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Officers faced threats of violence

By Cornish Guardian  |  Posted: May 23, 2012

POLICE were subjected to violent threats by a man they had arrested in Bude for breaking a window, a court was told.

Joshua Gallagher, 23, who gave an address at Valley Road, Bude, appeared before Bodmin magistrates in custody on May 18 after his arrest in the early hours of the previous day.

He pleaded guilty to causing damage valued at £200 to the window and disorderly behaviour likely to cause harassment, alarm or distress to two officers.

The offences were committed while Gallagher was on bail to Truro Crown Court in connection with a grievous bodily harm allegation which he denies. He is due at the Crown Court on June 20.

Jill Wilson, for the prosecution, said that police were called to a property in Bude in the early hours of May 17 because Gallagher was banging on his girlfriend's door, shouting as she slept inside.

He agreed to go and stay elsewhere and the police left.

However, at about 1am they were called back and arrived to find a double-glazed window had been smashed at the woman's flat and Gallagher was now inside with blood on his hand and a cut to his arm.

Arrested for causing criminal damage, he became verbally aggressive to PCs Flynn and Theobald, shouting, swearing and making threats to kill them. He had to be restrained.

He later calmed down and was taken to Launceston police station where he apologised for his behaviour and said he had had no intention to carry out his threats.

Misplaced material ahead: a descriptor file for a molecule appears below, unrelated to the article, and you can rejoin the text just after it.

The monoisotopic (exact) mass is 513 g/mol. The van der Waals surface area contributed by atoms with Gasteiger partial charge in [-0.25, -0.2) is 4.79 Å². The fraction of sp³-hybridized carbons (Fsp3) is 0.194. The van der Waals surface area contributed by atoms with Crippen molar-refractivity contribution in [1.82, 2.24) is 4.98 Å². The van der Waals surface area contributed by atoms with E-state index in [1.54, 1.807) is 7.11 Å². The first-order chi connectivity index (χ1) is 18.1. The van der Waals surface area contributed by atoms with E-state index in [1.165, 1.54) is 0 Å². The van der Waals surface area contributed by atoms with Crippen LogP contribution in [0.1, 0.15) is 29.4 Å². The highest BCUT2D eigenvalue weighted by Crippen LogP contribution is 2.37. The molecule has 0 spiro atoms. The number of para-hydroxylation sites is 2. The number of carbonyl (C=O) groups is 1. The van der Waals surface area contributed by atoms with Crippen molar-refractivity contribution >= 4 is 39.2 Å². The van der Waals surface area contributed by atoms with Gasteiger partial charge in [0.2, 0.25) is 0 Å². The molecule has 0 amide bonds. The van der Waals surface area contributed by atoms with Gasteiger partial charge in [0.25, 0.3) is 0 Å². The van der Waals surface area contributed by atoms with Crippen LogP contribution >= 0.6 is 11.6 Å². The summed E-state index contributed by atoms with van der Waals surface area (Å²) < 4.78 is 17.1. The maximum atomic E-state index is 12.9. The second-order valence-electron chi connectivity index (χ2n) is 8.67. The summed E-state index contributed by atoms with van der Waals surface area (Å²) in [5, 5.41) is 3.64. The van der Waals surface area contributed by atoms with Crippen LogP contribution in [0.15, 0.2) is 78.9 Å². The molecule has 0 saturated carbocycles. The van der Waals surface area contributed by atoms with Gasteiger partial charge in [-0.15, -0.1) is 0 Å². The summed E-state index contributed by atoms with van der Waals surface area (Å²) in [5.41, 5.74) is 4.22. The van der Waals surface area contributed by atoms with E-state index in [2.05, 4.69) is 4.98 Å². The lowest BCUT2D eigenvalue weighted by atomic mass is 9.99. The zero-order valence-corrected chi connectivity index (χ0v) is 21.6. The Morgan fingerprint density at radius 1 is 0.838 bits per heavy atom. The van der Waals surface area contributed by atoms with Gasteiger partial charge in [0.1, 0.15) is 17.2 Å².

Mrs Wilson said that Gallagher had previous convictions for violent behaviour in a police station and had been jailed in 2009 for assaulting an officer.

Nicola Chandler, for the defence, said that Gallagher had been out with his girlfriend earlier that evening but after she went home he became concerned about her welfare as she suffered with ill health. He went to the flat to make sure she was OK.

Unable to rouse her, he banged on the door and this disturbed a neighbour who called the police.

After initially complying with a police suggestion that he should stay elsewhere, Gallagher returned to the flat as his worries continued and at that point he broke the window to get in.

His behaviour to the police was due to his medication and the alcohol he had consumed. He was deeply apologetic.

After considering a probation officer's pre-sentence report, the magistrates imposed a nine-month community order on Gallagher, with nine months' supervision and ordered him to pay £100 towards compensation for the window.

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